All the things she'd ever been afraid of him doing to her (and all the things she'd never be brilliant enough to think of) he would do.

And Jim was sure Molly knew this, too.

That was probably why she had stuck a syringe into his neck early that morning when she'd thought he was a sleep.

Just because he couldn't feel it, didn't mean he didn't know exactly what was going on here.

This was all James doing, too.

But Jim didn't have to worry about James anymore.

No doubt Mycroft was already 'taking care' of him soon, as per their agreement…

Sir, Sherlock Holmes jumped off the roof as planned.


That means that -1 just attempted suicide. You know what to do.

By the time Moran had carried the body—unconscious, not dead—of Jim down to the morgue, James and Molly were already there.

Molly gasped.

She hadn't expected the blood.

Moran, as gently as he could, set the limp Jim down on the empty (recently sterilized as well—Molly must have just cleaned up in preparation) metal table.

Instantly Molly ran towards it, reaching for Jim.

"Don't." Moran warned, although he stood on the other side of the table his words halted her.

"You wouldn't want to get your nice white labcoat dirty." James added, with a short smile that Molly didn't see as she had her back turned to him.

"Is he—"Molly started.

She stared down at Jim.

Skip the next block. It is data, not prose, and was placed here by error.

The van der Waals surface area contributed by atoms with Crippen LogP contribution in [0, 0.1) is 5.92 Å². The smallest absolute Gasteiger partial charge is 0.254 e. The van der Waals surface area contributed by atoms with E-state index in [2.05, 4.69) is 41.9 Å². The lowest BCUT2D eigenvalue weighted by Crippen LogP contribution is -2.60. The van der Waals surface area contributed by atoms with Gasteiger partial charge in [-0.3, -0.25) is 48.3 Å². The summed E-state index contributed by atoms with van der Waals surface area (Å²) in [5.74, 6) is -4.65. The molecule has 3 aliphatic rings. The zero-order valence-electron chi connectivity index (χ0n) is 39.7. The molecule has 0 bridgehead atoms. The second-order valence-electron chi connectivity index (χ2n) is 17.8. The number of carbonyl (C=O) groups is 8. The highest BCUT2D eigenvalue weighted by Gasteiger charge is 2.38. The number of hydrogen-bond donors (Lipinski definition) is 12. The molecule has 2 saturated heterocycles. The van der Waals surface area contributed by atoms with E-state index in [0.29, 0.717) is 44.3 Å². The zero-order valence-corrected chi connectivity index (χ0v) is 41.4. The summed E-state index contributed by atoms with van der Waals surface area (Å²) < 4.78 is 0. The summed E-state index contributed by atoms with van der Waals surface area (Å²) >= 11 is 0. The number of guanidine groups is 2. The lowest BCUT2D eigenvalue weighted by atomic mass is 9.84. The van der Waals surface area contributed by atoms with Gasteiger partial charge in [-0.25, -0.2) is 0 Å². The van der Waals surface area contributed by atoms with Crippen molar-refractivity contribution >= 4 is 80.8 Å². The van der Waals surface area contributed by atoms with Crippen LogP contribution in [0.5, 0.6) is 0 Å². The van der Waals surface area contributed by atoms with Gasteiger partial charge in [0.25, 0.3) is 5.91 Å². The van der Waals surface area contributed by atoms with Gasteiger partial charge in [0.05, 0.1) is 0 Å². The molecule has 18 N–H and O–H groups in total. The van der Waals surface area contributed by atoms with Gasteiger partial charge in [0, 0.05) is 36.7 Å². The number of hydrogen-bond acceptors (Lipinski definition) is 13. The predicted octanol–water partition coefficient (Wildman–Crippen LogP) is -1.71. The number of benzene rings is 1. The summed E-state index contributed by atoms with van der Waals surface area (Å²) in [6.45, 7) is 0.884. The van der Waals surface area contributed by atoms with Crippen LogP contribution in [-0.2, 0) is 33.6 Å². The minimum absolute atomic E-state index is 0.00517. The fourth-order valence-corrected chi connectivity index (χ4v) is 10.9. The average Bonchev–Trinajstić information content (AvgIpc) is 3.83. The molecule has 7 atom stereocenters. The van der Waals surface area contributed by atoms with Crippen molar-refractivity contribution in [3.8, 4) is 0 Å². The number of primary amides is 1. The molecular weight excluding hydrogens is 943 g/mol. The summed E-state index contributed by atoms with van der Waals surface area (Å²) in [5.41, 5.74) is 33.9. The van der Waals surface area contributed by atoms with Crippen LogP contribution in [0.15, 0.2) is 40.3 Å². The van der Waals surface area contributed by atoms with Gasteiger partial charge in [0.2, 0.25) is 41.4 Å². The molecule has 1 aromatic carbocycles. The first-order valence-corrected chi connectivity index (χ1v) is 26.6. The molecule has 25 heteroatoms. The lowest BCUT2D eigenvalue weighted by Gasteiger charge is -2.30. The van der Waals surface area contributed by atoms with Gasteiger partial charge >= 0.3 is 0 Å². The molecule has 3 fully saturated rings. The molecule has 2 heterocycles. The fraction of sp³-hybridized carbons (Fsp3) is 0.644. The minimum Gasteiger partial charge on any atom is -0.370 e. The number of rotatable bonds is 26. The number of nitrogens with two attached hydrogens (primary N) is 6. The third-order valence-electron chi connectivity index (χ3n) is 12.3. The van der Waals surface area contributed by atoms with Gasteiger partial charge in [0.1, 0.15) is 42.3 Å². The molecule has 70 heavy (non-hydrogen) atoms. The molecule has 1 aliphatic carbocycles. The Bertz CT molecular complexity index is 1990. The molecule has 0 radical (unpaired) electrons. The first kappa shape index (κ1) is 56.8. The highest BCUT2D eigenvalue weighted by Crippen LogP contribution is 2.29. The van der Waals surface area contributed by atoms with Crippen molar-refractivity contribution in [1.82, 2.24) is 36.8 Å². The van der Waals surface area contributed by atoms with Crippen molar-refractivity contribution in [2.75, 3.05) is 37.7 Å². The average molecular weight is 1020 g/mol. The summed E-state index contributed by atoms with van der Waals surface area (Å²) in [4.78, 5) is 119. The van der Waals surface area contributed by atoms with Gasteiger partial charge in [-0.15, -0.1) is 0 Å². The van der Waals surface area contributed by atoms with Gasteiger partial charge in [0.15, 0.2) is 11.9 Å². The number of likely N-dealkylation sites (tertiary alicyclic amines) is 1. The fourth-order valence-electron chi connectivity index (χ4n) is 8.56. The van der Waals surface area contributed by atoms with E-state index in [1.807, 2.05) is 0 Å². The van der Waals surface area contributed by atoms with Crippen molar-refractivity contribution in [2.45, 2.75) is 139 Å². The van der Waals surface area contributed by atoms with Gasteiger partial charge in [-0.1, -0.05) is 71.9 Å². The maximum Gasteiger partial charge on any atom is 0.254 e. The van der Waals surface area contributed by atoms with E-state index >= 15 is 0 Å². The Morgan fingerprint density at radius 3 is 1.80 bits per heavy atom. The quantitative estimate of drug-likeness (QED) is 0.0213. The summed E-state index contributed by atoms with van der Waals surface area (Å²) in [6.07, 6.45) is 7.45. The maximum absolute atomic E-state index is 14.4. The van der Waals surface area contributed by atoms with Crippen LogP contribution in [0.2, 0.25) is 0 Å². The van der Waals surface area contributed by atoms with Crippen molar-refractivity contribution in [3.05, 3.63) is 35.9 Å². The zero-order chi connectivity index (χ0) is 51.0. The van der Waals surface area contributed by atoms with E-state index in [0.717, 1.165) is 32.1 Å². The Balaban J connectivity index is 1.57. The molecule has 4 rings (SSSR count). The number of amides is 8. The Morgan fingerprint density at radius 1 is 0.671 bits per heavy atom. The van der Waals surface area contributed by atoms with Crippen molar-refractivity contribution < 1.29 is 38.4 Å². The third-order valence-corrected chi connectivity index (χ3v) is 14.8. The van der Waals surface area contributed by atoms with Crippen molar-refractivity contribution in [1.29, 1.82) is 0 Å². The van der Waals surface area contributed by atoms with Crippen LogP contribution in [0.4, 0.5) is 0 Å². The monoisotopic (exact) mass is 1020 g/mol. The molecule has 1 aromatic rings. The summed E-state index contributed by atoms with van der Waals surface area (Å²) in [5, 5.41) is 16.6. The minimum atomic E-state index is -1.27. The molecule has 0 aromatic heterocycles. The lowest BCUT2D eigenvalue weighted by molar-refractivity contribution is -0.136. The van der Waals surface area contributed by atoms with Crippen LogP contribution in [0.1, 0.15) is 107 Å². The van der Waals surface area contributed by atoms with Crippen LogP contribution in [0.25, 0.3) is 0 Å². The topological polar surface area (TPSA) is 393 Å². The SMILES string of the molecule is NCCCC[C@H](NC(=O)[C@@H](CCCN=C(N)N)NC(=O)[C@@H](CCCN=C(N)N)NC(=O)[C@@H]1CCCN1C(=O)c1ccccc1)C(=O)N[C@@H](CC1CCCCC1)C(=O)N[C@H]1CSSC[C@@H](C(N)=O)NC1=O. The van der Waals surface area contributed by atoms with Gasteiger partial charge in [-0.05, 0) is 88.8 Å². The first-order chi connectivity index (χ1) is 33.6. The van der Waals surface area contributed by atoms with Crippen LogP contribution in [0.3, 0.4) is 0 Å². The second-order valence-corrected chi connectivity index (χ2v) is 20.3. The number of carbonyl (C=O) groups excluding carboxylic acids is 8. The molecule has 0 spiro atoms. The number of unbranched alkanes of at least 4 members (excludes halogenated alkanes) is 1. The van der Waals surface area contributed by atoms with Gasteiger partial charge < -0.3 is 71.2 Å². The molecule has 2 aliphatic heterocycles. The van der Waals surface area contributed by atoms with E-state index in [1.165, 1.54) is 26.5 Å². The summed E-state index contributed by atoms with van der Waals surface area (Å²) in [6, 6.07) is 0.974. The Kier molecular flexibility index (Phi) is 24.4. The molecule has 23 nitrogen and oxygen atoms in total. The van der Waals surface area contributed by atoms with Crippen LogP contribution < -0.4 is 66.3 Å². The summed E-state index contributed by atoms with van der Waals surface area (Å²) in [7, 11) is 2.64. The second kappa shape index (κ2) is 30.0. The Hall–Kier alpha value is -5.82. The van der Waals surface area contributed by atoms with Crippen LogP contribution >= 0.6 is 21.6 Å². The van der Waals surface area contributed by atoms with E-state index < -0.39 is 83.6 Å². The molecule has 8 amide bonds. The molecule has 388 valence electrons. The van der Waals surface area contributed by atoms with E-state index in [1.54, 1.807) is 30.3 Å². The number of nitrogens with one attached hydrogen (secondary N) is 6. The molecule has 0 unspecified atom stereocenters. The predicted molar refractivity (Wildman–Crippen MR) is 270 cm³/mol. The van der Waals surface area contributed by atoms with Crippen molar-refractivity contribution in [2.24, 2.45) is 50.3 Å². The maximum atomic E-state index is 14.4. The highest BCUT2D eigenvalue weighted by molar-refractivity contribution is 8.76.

His eyes were open, but saw nothing. He looked dead. And Molly knew what dead looked like.

"He's alive." Moran stated, lifting Jim's wrist (a faint—but steady—pulse) in demonstration.

"…but the blood…" Molly murmured, she looked up at Moran.

"He must have cracked his skull when he fell." He guessed.

He then walked away from her, Jim and the table, over to where James stood by the door.

Molly's gaze followed him as he went until she was looking at James.

"You told me he wouldn't get hurt." She said, as emotionlessly as possible, trying to match the calmness and coldness of the room—and everyone else in it.

"I told you he wouldn't die." James corrected, with a shrug, "You know that to save someone you sometimes must hurt them."

"Not like this!" Molly countered, she looked back over at Jim quickly then back to James and Moran who looked back at her with blank faces, "He could have permanent damage. He could still…"

"All you asked me to do was help you save his life." James reminded, "I did that."

"But he's—he's bleeding!" Molly cried.

She didn't understand how James had no reaction to this situation. Why would he have even bothered to help her if he didn't care?

"He's alive." James said.

He turned to go, Moran turned to follow him.

"Wait!" Molly called after them and they stopped but didn't turn back around, "You're just going to leave him like that? He's your brother! Don't you care?"

"Not anymore." James replied.

"He's your problem now." Moran added.

And then they were gone.

Molly doubted that she'd ever see either of them again.

She turned away from the now empty doorway, back over to Jim still unconscious on the gray table, staring up at her with a smile on his face.

She closed his eyes.

"I've left the breadcrumbs all over this city…now it's up to you to follow them." Jim had said.

And Mycroft had listened.

Anthea was just reviewing security footage from St. Bartholomew's…